Tyrewise in New Zealand gets Green Light

New Zealand's waste tyre disarray may be coming to an end with Tyrewise Stewardship scheme

New Zealand-first solution for tackling used tyres gets the go ahead

Tyrewise Stewardship for New Zealand

The long saga of tyre recycling issues will become a thing of the past for Aotearoa New Zealand as the Government announced the final step in the creation of a New Zealand-first solution for end-of-life tyres and the proposed regulation that will be required to ensure everyone plays their part.

This comes on the 4th  November 2021) as Environment Minister David Parker announced the accreditation of the Tyrewise regulated product stewardship scheme – the first regulated stewardship scheme to be accredited in New Zealand.

The scheme, which has been nearly a decade in the making, will ensure tyres are collected and recycled instead of ending up in landfills, roadsides or being illegally dumped, says Tyrewise Project Manager Adele Rose.

“This is excellent news and is something the tyre industry and motor vehicle associations, which has led the Tyrewise work, has been working towards since 2012 when Tyrewise was first set up,” Adele says.

The Ministry is now calling on Kiwis to have their say on how the regulations within the scheme work, such as the fee, which is being proposed at $5.50 per equivalent passenger tyre.

“The new fee will replace any previous fee charged to consumers, which was inconsistent both in terms of how much it was and if it was charged at all. Consumers had no guarantee the fee they were paying would actually be used to recycle their tyres,” Adele says.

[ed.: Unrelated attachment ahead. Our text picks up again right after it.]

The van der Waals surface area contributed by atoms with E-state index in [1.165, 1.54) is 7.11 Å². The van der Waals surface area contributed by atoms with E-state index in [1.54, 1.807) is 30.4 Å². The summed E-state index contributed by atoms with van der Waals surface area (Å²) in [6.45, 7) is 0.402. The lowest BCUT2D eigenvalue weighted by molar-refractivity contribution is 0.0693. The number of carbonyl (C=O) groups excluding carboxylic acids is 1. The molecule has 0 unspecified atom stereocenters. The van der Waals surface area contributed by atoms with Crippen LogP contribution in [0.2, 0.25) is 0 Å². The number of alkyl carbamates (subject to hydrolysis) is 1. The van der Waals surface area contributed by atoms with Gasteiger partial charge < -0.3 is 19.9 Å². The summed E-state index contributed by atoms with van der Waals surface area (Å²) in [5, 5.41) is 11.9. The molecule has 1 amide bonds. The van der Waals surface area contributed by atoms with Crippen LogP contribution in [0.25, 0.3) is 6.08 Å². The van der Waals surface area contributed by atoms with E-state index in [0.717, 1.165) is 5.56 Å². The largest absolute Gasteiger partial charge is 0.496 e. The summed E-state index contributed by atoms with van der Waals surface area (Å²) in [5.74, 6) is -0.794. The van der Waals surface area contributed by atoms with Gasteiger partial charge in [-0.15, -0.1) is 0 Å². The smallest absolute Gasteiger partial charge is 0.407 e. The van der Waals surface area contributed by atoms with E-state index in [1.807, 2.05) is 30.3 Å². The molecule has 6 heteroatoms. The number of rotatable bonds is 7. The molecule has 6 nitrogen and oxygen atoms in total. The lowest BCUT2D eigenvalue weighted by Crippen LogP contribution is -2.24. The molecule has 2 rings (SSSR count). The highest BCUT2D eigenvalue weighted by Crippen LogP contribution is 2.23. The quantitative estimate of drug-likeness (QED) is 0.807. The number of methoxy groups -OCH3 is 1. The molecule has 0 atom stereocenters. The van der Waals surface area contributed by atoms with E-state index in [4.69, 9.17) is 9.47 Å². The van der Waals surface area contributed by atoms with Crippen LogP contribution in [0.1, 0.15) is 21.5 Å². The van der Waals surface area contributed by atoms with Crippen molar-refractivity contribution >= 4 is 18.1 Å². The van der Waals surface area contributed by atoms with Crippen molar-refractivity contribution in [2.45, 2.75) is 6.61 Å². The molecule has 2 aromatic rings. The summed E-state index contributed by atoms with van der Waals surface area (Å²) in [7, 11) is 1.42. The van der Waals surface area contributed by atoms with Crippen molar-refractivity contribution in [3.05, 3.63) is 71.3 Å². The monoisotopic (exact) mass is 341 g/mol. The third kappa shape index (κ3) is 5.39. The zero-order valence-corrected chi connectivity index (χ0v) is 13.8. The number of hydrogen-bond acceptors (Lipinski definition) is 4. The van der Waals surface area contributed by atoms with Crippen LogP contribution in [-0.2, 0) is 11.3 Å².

“It was also ineffective at tackling the issue of some 6.5 million tyres which are imported each year. Only 30 per cent of end-of-life tyres are exported, recycled or the product repurposed.”

Tyrewise has set a target of 80 per cent of tyres collected and processed by the 4th year of the scheme’s operation and over 90 per cent by the 6th year, she says. “The first year is focused on building the network and infrastructure needed to achieve these targets. These targets could be accelerated with more investment in onshore processing and manufacturing,” Adele says.

Critically, this will also encourage new businesses and jobs in Aotearoa New Zealand, she says.
Regulated product stewardship puts the onus on importers, manufacturers, and retailers to make provision for the products they make and sell to be collected and reused, recycled or properly disposed of at their end of life. It also incentivises the design of products which reduce waste by being more repairable, reusable or recyclable.

“The regulated scheme, Tyrewise, will also make it easy for Kiwis to return their used tyres,” Adele says.

This is achieved by paying Advanced Disposal Fees, charged to importers, distributors and manufacturers of products, to a regulated product stewardship organisation (PSO) to deliver the outcomes of a scheme.

“Industry participation in regulated schemes is mandatory, which means there is a level playing field and no free riders,” Adele says. “The tyre and vehicle industry has long been in favour of this approach.”

Tyrewise has made recommendation to the Ministry on how the scheme will work and who it will impact. Now it’s the turn of New Zealanders, both individuals and businesses, to have their say around how these regulations will impact them.

About the author

Ewan has been editor of Retreading Business since 2006 and of Tyre & Rubber Recycling since the magazine was founded. During this period he has become an expert on the global tyre recycling sector. He has many years' experience as an automotive journalist including a period at Tyres & Accessories.

Email: ewan.scott@tyreandrubberrecycling.com

 

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